Diagetic sounds in songs tend to irk me. There are those tracks that attempt to superimpose party noises in order to give their supposed ‘party-starters’ a bit more of a legitimate vibe. Every once in a while there’ll be a hip-hop joint that actually benefits from the inclusion of studio banter in the intro or outro but more often, these reflections on the process could have stayed on the cutting room floor. And then there are the tracks that utilise seemingly incongruous conversational bits to account for the down-time between awesome choruses. As against all of these, Weezer’s ‘Sweater Song‘ sticks out as a total triumph of utilising recorded dialogue to add depth to a song. But Weezer is Weezer. Chances are, your band is not that band, formed in 1992 and at the forefront of alternative rock since, and you can’t get away with zanily sampling random snippets of conversation that, in a postmodern head-trip, appear to reference an after-party of one of Weezer’s own gigs. Instead, your lame shot at adding atmosphere to your song is likely to fall flat. That is unless, of course, you’re Xavier Rudd.
Ever since I saw Xavier perform as support for Jack Johnson years ago and ransacked Limewire’s stores to sate the thirst I never knew I had for didgeridoo jams (in the days before I had the means to buy records – don’t download kids, you’ll get hit with a $72 trillion fine), he’s been a bit different. While in the company of Johnson – who regularly strides on stage in shorts and a tee, sans shoes – multi-instrumentalist Rudd’s live shows weren’t that out there, in any other context but the earthy love-fests that Jack’s shows so regularly become, Xavier might be a bit of anachronism. In an era in which production expectations are ratcheted ever higher and aesthetics can make or break an artist, Xavier’s nonchalance has become a compelling trademark. In an impressively unpretentious manner, he knows who he is and sticks to his convictions like so many don’t. Admittedly, that faithfulness to self and loyalty to sound might be hallmarks of his folk-roots genre, but ‘Follow The Sun’ has confirmed that over and above that, they’re notions at the core of Xavier’s being.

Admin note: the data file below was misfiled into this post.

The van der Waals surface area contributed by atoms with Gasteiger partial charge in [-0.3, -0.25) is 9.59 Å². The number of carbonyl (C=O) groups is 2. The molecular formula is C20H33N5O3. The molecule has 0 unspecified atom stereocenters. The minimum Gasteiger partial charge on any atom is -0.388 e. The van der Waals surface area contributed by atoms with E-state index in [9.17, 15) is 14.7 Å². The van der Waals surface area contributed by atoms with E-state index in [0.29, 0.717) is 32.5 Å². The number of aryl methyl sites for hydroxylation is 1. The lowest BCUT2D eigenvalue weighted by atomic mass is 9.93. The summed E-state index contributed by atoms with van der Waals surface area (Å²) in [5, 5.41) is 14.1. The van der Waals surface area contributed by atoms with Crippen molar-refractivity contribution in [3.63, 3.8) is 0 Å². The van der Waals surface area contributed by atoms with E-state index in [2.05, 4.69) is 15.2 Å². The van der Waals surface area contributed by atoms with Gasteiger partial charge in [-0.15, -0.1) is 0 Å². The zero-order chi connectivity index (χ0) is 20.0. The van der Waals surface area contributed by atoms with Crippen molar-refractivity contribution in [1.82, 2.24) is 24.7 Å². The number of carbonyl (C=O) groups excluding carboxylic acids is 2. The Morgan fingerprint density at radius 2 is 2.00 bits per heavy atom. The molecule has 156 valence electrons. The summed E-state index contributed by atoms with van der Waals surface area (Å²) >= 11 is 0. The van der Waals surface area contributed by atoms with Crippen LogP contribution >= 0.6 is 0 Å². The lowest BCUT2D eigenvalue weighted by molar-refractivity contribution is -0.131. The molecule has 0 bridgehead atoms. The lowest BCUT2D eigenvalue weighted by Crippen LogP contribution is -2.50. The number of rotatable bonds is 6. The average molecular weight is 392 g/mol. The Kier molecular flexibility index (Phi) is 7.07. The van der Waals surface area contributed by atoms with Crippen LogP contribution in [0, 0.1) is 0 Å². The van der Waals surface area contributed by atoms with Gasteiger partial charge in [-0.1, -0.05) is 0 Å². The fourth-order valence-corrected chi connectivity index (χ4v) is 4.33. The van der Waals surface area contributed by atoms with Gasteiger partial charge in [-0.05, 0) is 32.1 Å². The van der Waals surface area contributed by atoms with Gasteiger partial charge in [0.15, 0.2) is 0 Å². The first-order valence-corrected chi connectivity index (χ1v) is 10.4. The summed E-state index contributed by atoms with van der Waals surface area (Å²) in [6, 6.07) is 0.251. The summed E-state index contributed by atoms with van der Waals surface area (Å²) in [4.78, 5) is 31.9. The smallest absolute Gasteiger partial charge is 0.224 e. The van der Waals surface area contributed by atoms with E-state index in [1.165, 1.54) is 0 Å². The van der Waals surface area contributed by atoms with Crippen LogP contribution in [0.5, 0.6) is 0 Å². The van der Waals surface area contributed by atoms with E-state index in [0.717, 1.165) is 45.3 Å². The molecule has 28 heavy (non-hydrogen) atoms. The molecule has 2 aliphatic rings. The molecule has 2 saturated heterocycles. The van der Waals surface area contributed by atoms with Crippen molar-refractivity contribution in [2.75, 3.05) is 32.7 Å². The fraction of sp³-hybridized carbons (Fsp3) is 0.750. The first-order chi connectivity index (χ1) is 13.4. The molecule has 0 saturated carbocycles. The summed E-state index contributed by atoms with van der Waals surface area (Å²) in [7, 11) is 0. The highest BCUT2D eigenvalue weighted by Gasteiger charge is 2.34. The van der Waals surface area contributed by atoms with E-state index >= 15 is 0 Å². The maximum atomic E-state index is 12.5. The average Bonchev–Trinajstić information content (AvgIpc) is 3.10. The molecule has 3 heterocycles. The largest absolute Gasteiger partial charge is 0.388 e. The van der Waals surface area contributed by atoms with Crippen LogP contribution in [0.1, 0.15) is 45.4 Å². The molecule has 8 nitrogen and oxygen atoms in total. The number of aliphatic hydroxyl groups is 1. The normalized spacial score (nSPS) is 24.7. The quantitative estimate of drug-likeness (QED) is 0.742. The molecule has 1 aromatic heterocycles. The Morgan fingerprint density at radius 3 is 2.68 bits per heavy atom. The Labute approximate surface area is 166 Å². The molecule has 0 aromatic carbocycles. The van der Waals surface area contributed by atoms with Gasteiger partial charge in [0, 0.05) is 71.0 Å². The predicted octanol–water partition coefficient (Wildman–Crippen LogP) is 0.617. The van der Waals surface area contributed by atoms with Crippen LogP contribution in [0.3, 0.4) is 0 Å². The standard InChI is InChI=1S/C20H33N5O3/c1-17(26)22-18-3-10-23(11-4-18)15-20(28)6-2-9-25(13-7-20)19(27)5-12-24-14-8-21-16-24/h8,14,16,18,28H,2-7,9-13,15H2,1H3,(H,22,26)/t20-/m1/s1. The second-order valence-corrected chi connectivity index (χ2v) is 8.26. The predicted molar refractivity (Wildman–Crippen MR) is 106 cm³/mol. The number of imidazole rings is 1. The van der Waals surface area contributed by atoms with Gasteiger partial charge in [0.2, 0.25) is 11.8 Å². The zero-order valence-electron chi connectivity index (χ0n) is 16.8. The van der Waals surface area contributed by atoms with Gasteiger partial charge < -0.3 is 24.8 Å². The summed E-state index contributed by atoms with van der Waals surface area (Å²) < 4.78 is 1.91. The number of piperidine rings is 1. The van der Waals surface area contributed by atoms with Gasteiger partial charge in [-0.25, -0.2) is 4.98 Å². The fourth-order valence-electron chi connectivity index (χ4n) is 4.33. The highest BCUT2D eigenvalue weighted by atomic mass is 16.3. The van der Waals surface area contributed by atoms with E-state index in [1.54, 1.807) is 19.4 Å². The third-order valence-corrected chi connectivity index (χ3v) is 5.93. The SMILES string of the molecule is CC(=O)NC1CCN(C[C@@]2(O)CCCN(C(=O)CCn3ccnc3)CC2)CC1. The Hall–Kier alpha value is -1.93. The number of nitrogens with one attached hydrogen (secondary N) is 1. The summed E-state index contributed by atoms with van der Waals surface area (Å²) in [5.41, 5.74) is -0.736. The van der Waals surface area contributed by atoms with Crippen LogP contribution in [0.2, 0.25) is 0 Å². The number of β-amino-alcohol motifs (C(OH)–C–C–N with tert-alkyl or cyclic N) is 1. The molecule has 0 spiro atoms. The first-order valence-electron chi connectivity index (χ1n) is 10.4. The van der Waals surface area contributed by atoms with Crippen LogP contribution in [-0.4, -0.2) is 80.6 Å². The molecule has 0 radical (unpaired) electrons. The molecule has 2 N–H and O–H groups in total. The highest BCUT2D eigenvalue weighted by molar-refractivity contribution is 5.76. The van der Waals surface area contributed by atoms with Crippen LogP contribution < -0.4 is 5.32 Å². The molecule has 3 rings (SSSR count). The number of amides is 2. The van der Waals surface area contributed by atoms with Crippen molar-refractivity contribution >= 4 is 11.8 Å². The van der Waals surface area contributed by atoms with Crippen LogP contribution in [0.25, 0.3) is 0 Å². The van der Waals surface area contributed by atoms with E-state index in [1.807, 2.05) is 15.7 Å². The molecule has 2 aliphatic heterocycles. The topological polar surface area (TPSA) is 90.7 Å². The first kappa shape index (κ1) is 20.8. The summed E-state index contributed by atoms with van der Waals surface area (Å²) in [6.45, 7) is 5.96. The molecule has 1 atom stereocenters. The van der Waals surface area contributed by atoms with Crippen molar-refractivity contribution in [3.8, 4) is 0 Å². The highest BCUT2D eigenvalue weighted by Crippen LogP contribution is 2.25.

As bird calls punctuate waves of gently pulsing guitar chords, you get the sense that this is not Xavier Rudd having you on. So often, artists revert to extra, non-studio sounds to make up for a deficit of recorded sentiment, as if to really invoke, ‘this is the sort of vibe I’m going for here’. On ‘Follow The Sun’ there is none of that forced imagination. As soon as the warm thump of the bass drum hits and the lazy harmonica sings its introduction, the bird sounds don’t seem so much a conscious addition as they do a necessary extension of the track’s tone, thoroughly enmeshed in the fabric of nature out of which this song was born. Xavier’s vocals, at once timid and confident, underplayed and captivating, seem as much a part of this sonic landscape as the harmonica and guitar riffs they so casually bleed into. With the modern proliferation of ‘live’ recordings, the wonderful thing about Xavier’s work is that it blurs the line between studio and live performance so effortlessly. ‘Follow The Sun’ is beautiful in a way that not much else is these days. Naturally.
Xavier Rudd – Follow The Sun